• Embrace public transportation. North Dakota & other rural parts of the US are way behind in this respect. However, major cities and many other countries have amazing public transportation. Use what the locals use - buses and trains are usually a fraction of the cost of an Uber or taxi.

  • Ask For an Upgrade: Worst case scenario, they say no or have no availability. You're out nothing for asking.

  • Try Lesser-Known Destinations: You can always fly into a major hub, but stay in a nearby village or lesser-known area to save money. Utilize public transportation to get you to the larger attractions you'd like to see. Some of our most interesting and amazing experiences have been in smaller villages where locals don't always expect tourists.

  • Search for Free Things To Do: One of our favorite things to do in a new destination is take a free walking tour, usually with a local guide (just Google free walking tour in your destination). It gives a great overview of the area and you're able to ask your guide questions. Even though it's usually free, tips are generally appreciated. Other free places we explore? Parks, churches, and grocery stores. Yes - one of my favorite things is visiting grocery stores in foreign countries!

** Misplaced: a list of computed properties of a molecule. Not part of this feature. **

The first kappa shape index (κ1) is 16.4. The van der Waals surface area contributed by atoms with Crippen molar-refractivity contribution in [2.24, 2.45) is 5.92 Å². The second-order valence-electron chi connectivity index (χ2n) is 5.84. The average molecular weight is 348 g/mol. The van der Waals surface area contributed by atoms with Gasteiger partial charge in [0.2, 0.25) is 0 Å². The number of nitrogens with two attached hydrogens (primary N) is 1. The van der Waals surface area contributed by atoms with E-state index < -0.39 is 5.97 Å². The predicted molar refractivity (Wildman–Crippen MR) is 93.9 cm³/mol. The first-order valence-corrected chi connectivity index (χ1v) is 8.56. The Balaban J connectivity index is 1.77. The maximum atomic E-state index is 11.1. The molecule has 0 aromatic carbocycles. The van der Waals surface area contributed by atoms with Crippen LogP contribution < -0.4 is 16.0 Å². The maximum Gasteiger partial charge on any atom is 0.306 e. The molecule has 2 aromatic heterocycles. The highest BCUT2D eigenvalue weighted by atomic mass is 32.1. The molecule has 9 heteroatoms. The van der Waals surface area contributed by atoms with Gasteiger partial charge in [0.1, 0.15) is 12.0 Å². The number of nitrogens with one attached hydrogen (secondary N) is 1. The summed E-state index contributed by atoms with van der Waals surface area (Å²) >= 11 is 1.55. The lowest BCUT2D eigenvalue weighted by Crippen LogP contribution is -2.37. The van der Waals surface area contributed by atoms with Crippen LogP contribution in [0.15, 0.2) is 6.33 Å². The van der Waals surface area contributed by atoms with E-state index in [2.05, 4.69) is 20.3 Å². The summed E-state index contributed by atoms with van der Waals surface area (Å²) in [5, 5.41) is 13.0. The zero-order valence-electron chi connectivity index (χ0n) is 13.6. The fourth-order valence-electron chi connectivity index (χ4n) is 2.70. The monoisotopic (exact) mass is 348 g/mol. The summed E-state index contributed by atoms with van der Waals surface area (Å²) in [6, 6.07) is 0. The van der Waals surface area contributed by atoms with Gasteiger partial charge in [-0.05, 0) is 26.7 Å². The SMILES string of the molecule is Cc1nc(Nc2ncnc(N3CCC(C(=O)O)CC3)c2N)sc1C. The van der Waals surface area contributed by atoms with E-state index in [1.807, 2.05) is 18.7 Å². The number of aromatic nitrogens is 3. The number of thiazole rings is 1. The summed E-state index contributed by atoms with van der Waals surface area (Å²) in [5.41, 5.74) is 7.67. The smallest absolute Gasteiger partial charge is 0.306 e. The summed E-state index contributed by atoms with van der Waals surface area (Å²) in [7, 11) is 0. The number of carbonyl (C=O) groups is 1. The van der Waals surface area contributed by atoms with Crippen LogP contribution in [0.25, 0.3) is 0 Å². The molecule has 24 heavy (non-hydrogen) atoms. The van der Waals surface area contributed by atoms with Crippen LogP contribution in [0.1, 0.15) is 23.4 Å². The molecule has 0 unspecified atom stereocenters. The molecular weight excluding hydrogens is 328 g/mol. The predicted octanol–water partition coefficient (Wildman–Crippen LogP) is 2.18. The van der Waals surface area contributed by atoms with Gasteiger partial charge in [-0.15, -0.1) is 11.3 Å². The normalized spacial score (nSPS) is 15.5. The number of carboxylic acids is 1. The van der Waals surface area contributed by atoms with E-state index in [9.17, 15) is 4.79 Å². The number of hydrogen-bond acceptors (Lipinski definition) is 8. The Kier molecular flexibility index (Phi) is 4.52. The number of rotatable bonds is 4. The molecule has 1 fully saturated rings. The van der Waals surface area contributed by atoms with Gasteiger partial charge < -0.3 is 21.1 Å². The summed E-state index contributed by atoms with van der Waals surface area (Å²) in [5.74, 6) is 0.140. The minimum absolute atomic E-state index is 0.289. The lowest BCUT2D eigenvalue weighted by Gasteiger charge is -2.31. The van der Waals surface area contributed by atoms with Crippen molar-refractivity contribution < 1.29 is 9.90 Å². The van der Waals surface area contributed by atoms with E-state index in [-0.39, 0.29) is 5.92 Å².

• Bring Your Own Water Bottle/Coffee Cup: Not only does this save the environment, you'll sometimes get a discount by bringing your own cup!

General Travel Tips

  • Don't Overplan: Write down everything you'd like to do on your trip, then cut your list in half. I'm not kidding. You will be far less stressed and enjoy yourself so much more if you take your time. This will also help alleviate any stress over mishaps, missed connections, late arrivals, or anything else that unexpectedly pops up on your trip.